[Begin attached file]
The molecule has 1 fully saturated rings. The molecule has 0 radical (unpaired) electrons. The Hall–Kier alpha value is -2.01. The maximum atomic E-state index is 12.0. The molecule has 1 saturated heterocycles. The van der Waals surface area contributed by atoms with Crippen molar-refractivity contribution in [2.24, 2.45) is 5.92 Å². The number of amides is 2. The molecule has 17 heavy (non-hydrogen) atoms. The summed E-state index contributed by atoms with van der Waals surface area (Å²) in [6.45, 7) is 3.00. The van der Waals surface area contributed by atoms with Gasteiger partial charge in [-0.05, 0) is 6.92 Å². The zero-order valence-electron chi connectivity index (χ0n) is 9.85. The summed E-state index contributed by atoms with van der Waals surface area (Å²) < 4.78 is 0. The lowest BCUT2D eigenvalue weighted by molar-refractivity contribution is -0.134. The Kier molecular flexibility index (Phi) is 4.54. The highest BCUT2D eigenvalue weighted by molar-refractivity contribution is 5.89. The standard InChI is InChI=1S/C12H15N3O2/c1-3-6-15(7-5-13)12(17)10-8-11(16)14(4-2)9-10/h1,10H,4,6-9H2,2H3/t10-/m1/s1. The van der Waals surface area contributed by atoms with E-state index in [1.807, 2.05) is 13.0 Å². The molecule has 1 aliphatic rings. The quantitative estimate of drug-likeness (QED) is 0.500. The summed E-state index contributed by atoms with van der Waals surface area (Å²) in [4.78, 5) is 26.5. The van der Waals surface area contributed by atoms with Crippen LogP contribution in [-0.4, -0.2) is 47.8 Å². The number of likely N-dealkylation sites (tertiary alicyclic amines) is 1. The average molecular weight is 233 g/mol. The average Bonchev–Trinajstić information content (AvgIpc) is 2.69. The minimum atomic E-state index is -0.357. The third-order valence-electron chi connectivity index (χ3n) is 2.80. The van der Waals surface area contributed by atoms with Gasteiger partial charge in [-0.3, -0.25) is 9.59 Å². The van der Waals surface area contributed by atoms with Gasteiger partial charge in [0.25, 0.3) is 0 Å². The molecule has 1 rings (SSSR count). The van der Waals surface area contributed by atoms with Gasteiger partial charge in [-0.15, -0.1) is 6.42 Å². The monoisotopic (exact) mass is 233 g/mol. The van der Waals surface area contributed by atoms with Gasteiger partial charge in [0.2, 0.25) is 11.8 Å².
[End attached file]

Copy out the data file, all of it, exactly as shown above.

The molecule has 1 fully saturated rings. The molecule has 0 radical (unpaired) electrons. The Hall–Kier alpha value is -2.01. The maximum atomic E-state index is 12.0. The molecule has 1 saturated heterocycles. The van der Waals surface area contributed by atoms with Crippen molar-refractivity contribution in [2.24, 2.45) is 5.92 Å². The number of amides is 2. The molecule has 17 heavy (non-hydrogen) atoms. The summed E-state index contributed by atoms with van der Waals surface area (Å²) in [6.45, 7) is 3.00. The van der Waals surface area contributed by atoms with Gasteiger partial charge in [-0.05, 0) is 6.92 Å². The zero-order valence-electron chi connectivity index (χ0n) is 9.85. The summed E-state index contributed by atoms with van der Waals surface area (Å²) < 4.78 is 0. The lowest BCUT2D eigenvalue weighted by molar-refractivity contribution is -0.134. The Kier molecular flexibility index (Phi) is 4.54. The highest BCUT2D eigenvalue weighted by molar-refractivity contribution is 5.89. The standard InChI is InChI=1S/C12H15N3O2/c1-3-6-15(7-5-13)12(17)10-8-11(16)14(4-2)9-10/h1,10H,4,6-9H2,2H3/t10-/m1/s1. The van der Waals surface area contributed by atoms with E-state index in [1.807, 2.05) is 13.0 Å². The molecule has 1 aliphatic rings. The quantitative estimate of drug-likeness (QED) is 0.500. The summed E-state index contributed by atoms with van der Waals surface area (Å²) in [4.78, 5) is 26.5. The van der Waals surface area contributed by atoms with Crippen LogP contribution in [-0.4, -0.2) is 47.8 Å². The number of likely N-dealkylation sites (tertiary alicyclic amines) is 1. The average molecular weight is 233 g/mol. The average Bonchev–Trinajstić information content (AvgIpc) is 2.69. The minimum atomic E-state index is -0.357. The third-order valence-electron chi connectivity index (χ3n) is 2.80. The van der Waals surface area contributed by atoms with Gasteiger partial charge in [-0.3, -0.25) is 9.59 Å². The van der Waals surface area contributed by atoms with Gasteiger partial charge in [0.25, 0.3) is 0 Å². The molecule has 1 rings (SSSR count). The van der Waals surface area contributed by atoms with Gasteiger partial charge in [-0.15, -0.1) is 6.42 Å². The monoisotopic (exact) mass is 233 g/mol. The van der Waals surface area contributed by atoms with Gasteiger partial charge in [0.2, 0.25) is 11.8 Å².